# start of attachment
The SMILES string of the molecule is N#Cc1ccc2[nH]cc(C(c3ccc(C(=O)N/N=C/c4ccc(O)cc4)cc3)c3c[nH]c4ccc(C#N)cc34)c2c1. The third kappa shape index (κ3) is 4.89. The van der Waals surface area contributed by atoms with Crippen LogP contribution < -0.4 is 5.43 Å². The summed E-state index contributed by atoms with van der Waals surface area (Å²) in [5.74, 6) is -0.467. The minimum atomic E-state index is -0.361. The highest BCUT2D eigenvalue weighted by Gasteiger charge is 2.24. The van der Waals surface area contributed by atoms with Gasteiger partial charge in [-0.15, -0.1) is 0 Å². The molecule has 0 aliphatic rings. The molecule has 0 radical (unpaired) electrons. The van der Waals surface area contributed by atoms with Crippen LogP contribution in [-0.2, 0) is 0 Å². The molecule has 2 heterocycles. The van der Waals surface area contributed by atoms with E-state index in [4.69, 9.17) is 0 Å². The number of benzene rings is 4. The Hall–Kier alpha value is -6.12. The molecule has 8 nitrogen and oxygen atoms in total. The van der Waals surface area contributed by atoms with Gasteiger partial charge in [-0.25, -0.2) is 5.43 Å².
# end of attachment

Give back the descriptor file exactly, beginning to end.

The SMILES string of the molecule is N#Cc1ccc2[nH]cc(C(c3ccc(C(=O)N/N=C/c4ccc(O)cc4)cc3)c3c[nH]c4ccc(C#N)cc34)c2c1. The third kappa shape index (κ3) is 4.89. The van der Waals surface area contributed by atoms with Crippen LogP contribution < -0.4 is 5.43 Å². The summed E-state index contributed by atoms with van der Waals surface area (Å²) in [5.74, 6) is -0.467. The minimum atomic E-state index is -0.361. The highest BCUT2D eigenvalue weighted by Gasteiger charge is 2.24. The van der Waals surface area contributed by atoms with Gasteiger partial charge in [-0.15, -0.1) is 0 Å². The molecule has 0 aliphatic rings. The molecule has 0 radical (unpaired) electrons. The van der Waals surface area contributed by atoms with Crippen LogP contribution in [-0.2, 0) is 0 Å². The molecule has 2 heterocycles. The van der Waals surface area contributed by atoms with E-state index in [4.69, 9.17) is 0 Å². The number of benzene rings is 4. The Hall–Kier alpha value is -6.12. The molecule has 8 nitrogen and oxygen atoms in total. The van der Waals surface area contributed by atoms with Gasteiger partial charge in [-0.25, -0.2) is 5.43 Å².